Cathy Reisenwitz Says She’s Still A Christian, She Just Disregards All Its Teachings. Sort Of Like Her Libertarianism.
In a recent interview with Adam Kokesh on Adam vs. The Man, Cathy Reisenwitz discussed her religious faith. She says that she was raised as a neocon evangelical Christian in Alabama. She saw libertarians as these “weird sex having, drug doing libertines” a stereotype she says she now embodies, although she still considers herself a Christian. Cathy says;
I’ve kind of come to fully understand the absurdity of trying to apply very specific instructions, designed for very specific churches, a specific time, to modern day life. So while I’ve maintained the core of my faith, as far as it having a lot of applicability to how to live how to conduct myself, I’ve rejected most of that.
Adam Kokesh: So I would assume then the sort of dogma and organized institutionalization of religion
Cathy: Right, Exactly.
Adam Kokesh: So would you still call yourself a Christian then?
Cathy: I am, because I think that all that it really requires is, you know belief in the divinity of Christ. But, you know as far as, does that really impact my behavior, not, not really no.
Now, don’t get me wrong. As an atheist, I’m really very happy to see people stray as far as possible from their religious doctrines and organizations. This diluted brand of Christianity is really quite common, and it’s sort of like the minarchism of religions in that “Hey, at least you’re not George Bush” sort of way. It also displays an irrationality that goes beyond that of fundamentalist Christianity, in that it still believes in the impossible, without even adhering to the ancient texts from which the irrational belief is derived.
“All that’s required is the belief in the divinity of Christ” No, actually. Christianity is born from a rather long text known as the Bible. Unlike most Christians, this atheist has actually read it. I’ve also rejected its instructions as absurd, but then I have the decency not to tell people I’m still a Christian. Cathy Reisenwitz lacks this integrity.
Instead, Cathy rejects the teachings of the Bible, and portrays herself as a Christian. She describes herself as “heteroflexible” and has engaged in polyamorous sexual relationships. I don’t much care what Cathy does with her body, but the Bible would tend to disagree with all of this. Sure, Jesus will eventually forgive her, but that doesn’t mean he approves of her promiscuity. He might not have stoned her to death, but he would tell her “go, and sin no more“.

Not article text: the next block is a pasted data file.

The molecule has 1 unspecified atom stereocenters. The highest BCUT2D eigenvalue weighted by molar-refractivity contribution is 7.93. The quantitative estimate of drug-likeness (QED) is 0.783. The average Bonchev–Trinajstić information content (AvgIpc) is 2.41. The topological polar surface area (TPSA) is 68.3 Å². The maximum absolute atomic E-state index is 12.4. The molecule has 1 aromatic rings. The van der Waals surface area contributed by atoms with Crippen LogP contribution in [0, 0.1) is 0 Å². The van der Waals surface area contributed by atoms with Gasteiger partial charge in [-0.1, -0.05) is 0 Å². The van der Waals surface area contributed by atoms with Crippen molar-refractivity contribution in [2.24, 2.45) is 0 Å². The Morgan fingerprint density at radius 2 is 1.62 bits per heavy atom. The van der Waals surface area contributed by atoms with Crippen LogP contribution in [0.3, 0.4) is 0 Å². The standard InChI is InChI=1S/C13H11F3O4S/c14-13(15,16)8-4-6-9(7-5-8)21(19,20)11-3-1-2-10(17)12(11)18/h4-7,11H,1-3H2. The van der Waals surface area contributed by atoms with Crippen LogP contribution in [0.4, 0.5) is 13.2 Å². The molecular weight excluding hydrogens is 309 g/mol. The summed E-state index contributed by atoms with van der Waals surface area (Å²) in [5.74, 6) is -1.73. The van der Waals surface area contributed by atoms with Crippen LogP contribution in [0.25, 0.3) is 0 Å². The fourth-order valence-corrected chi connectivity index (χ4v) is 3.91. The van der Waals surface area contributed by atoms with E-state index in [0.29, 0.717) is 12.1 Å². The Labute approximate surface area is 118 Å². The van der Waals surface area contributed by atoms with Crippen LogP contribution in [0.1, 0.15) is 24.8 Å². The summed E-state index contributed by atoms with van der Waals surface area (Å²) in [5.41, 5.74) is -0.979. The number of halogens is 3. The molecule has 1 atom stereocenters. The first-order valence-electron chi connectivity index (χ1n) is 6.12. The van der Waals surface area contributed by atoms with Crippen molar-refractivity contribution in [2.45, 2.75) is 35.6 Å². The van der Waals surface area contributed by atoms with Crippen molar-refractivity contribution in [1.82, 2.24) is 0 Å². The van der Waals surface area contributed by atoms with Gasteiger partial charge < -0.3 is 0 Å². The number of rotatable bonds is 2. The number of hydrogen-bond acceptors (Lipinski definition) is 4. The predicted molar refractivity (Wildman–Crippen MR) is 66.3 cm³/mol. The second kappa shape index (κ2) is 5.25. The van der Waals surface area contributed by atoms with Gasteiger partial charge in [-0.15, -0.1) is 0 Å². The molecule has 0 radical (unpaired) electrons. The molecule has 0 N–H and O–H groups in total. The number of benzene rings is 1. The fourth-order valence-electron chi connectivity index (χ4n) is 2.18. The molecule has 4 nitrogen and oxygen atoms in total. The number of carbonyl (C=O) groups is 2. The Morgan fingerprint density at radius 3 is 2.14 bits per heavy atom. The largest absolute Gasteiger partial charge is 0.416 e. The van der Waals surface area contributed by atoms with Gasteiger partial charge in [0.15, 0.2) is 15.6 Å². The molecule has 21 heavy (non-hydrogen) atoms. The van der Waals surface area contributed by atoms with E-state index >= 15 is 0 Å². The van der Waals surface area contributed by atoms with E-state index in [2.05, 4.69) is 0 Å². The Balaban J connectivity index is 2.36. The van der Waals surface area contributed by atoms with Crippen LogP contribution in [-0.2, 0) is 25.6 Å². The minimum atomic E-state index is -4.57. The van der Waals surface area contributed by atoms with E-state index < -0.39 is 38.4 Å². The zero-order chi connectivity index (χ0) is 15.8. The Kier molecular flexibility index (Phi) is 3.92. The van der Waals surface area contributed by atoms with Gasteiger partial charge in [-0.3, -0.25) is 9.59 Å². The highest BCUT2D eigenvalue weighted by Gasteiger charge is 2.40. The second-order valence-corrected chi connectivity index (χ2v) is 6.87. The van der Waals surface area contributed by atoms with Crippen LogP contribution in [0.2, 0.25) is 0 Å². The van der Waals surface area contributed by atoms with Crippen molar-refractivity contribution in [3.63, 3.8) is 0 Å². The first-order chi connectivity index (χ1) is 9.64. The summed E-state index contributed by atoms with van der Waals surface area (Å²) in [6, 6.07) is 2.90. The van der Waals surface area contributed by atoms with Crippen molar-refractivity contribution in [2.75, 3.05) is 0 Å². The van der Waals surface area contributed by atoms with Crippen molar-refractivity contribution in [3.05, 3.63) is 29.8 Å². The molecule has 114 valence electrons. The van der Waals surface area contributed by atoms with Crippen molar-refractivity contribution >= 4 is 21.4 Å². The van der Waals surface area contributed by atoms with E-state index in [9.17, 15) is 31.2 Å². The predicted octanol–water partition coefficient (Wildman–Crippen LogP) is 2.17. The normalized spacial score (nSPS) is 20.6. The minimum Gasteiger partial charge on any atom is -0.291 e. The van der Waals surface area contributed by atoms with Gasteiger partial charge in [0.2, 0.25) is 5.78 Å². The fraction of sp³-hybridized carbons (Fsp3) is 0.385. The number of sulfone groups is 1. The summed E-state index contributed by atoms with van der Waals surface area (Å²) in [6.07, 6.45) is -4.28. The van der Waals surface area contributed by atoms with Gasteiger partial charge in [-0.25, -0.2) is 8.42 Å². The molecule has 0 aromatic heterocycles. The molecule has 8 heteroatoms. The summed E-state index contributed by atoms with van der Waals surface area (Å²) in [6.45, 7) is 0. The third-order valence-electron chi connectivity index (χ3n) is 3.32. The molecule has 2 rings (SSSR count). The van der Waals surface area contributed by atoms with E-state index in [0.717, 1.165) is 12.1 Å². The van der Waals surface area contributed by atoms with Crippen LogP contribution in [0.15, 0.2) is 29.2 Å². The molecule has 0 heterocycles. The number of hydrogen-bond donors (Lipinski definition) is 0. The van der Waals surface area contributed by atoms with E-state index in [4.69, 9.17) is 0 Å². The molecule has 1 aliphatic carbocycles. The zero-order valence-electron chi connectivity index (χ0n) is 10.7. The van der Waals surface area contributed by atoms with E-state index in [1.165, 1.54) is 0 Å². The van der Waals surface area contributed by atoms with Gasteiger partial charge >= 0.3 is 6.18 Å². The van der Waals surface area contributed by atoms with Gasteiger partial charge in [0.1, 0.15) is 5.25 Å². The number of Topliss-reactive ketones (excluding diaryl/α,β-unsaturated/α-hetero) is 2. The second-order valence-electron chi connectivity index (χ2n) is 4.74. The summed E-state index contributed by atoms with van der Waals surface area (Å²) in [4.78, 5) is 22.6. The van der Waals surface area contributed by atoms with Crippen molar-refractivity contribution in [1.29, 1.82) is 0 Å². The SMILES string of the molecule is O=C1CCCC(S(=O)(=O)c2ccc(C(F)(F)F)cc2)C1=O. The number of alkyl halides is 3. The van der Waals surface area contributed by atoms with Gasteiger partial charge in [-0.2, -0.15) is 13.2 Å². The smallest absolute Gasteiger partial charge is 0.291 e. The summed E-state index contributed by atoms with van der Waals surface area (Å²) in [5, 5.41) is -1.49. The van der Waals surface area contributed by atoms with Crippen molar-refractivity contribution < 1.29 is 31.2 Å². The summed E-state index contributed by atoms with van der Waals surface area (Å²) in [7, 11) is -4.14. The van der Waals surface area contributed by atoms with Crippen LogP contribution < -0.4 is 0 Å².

Likewise, Cathy calls herself a libertarian. But far from a stripped down streamlined libertarianism, Cathy wants a thicker libertarianism with more rules. She spews economically incoherent gender propaganda like the “gender wage gap” nonsense that has been proven bullshit repeatedly. She wants to “add to” and “complete” libertarianism, which of course, will make it about as meaningful as her perversion of Christianity.
Like any good heretic, Cathy condemns the thought leaders of libertarianism. In the same interview with Adam, she says she came to libertarianism through Ron Paul, Murray Rothbard, and the Ludwig von Mises Institute. Just prior to that interview however, she condemned them as “super racists”, which, in her twisted perversion of libertarianism, is forbidden. By the Reisenwitz standard, Ron Paul, Walter Block, Lew Rockwell, and Murray Rothbard should all be shunned by libertarians and run out of the movement, despite being responsible for so much of its growth.
I can’t speak for other libertarians, but I’m not as forgiving as Jesus. An obviously phony apology and some backpedaling isn’t good enough for me, and I don’t think it should be good enough for you. Modern Christianity is a disaster, and while I consider its downfall a good thing, adherents to the Bible’s teachings are, and should be, upset with people who pervert its message while waving its banner. Libertarianism is a pretty solidly grounded school of thought based in reason and evidence. It is applicable to modern life. Perverting its message and slandering its leaders while claiming to be an adherent is an unwelcome intrusion on the good works of upstanding people. Unless we want it to become as twisted and meaningless as modern Christianity, then people like Cathy need to be corrected, and shunned until they make proper penance.
See the full interview below
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